Monday, June 29, 2020

Venturing Out A Bit

Life has gotten very quiet, very small, very contained. One or two trips to the market each week. Walks around the neighborhood everyday. Every now and then we venture out a little further. We went to the marsh. We wore our masks. We kept our distance.

There was a low fog when we arrived. It looked dreamy against the blue sky.

There was a Green Heron hanging out with a metal friend.

There were colors of blue and green that stretched in all directions.

A few days later we walked the Moo Cow Loop and saw a field of yellow that made us glad all the way to our bones.

This all we have. Roger is still experiencing his dizziness and gait issues. He mostly feels pretty good, and we're really glad about that. He has a phone consult with the doc next week. Life goes on in its utterly altered state these days. We hope you are all staying safe and healthy. Take care, friends, and thank you for stopping by.

Friday, June 26, 2020

Friday Music: Steve Kimock

Roger and I have been fans of Steve Kimock's music since an old blogging friend sent us a link to his song Cole's Law. He's a fine and talented guitarist. Roger found this, an NPR Tiny Desk Concert (all music performed live at the desk of the host the radio show All Things Considered) performance by Steve Kimock and loved it. So, I sent a link to my brother Michael, which is why he sent us last week's Friday Music song.  This is a 16 minute "concert" with the first song (and the only one with lyrics) sung by Leslie Mendelson (who sang with Jackson Browne last week). So, if you like a mellow guitar, sit back and enjoy.

Monday, June 22, 2020

Two Minutes of Sky

I went out front to stand in the sun while I was talking on the phone. As always, I scanned the sky for any atmospheric optics. That's when I saw a hint of color around the sun. I kept talking with my cousin while I ran in the house, grabbed the camera, ran back outside and started clicking away. Left hand holding the phone to my ear, right hand holding the camera.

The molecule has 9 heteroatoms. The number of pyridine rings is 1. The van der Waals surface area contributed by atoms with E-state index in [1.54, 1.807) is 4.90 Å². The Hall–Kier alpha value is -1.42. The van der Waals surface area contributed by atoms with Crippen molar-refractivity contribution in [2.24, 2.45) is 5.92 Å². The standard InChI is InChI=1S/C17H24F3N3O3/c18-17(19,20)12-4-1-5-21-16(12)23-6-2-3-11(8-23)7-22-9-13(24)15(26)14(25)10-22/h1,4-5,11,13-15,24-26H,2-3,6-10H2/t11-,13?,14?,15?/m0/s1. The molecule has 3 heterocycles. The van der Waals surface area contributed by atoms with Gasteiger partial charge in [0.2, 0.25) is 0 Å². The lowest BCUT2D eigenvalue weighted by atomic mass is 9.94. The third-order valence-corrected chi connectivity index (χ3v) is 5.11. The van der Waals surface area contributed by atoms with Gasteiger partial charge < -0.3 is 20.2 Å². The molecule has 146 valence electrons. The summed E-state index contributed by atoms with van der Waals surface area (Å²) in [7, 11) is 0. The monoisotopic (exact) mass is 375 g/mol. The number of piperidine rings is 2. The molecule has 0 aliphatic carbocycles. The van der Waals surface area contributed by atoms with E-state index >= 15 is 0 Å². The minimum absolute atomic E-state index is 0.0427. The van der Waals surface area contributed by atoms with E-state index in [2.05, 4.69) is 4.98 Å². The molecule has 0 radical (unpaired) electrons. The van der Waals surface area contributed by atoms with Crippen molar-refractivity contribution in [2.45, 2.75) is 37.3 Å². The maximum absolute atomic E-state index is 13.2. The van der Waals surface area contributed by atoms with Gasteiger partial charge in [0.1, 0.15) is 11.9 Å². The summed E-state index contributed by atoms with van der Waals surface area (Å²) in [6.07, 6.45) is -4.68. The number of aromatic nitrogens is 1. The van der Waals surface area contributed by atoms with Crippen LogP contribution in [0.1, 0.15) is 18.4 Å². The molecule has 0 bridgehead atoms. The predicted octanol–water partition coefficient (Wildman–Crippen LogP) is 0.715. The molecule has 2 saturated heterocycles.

From the first photo to the last it was really only two minutes. I hope you'll click on the above pic to watch the corona form and then dissipate.

Here is my favorite photo.
This was the corona on solstice. It made me very happy to be reminded of the beauty of our skies in these otherwise bleak times.

Friday, June 19, 2020

Friday Music: A Human Touch

I had a different post ready for today, a funny story and a song... but then my brother sent me this song. Roger and I fell in love with it. So here it is. It was written for a documentary about the AIDS epidemic of the 1980s, but it has a compelling relevance to the times we're living in now.

Next week I'll post a different song and give you the backstory of how Michael found this song. Then in two weeks I'll post the song planned for today. We love music so much. It keeps our hearts happy, and we love sharing!

Wednesday, June 17, 2020

New Camera or New Phone

I am purposefully not writing about any of the utter insanity going on here in the USA. So, this is just my way of distracting from the nightmare.

I often wonder if our older model iPhone takes photos that have equal quality to the Lumix camera I've been using and disliking for years. We had to run an errand a little north of town  the other day and took our favorite trip home where we can stop at the scenic overlook. Here are two photos, one is from the camera and one from the phone.

I shot this with the Lumix camera

Roger shot this with the iPhone
Mmm? I'm wondering if I should just give up cameras all together and just get a new iPhone. I think their cameras are even better these days. What do you think? Do newer iPhones have good zoom-in close-up quality?

If you click on the pics you'll see the line up of Harbor Seals on the Mad River shore. Here's a closer view from the camera and a little bit more photoshopped to show what my eyes saw.

Here's a closer look, just because harbor seals are so cute.
They look like they're smiling when they sleep. Would an iPhone let me zoom in this close?

Monday, June 15, 2020

ten years after

it was ten years ago that i had my first colonoscopy, at the urging of the nice physicians assistant's at my doctor’s office. i woke up during the process long enough to see on the big screen little mechanical jaws chomping off a biopsy. i think i must have heard the doctor saying some thing about it. maybe OMG. when it was done and i was in that really loopy stage of recovery from anesthetic that the doc came in and said something about waiting too long and that i have cancer. bad bedside manner. i did not like him. the diagnosis was one invasive moderately differentiated metastic adenocarcionoma (cancer) and one sessile serrated adenoma(not cancer).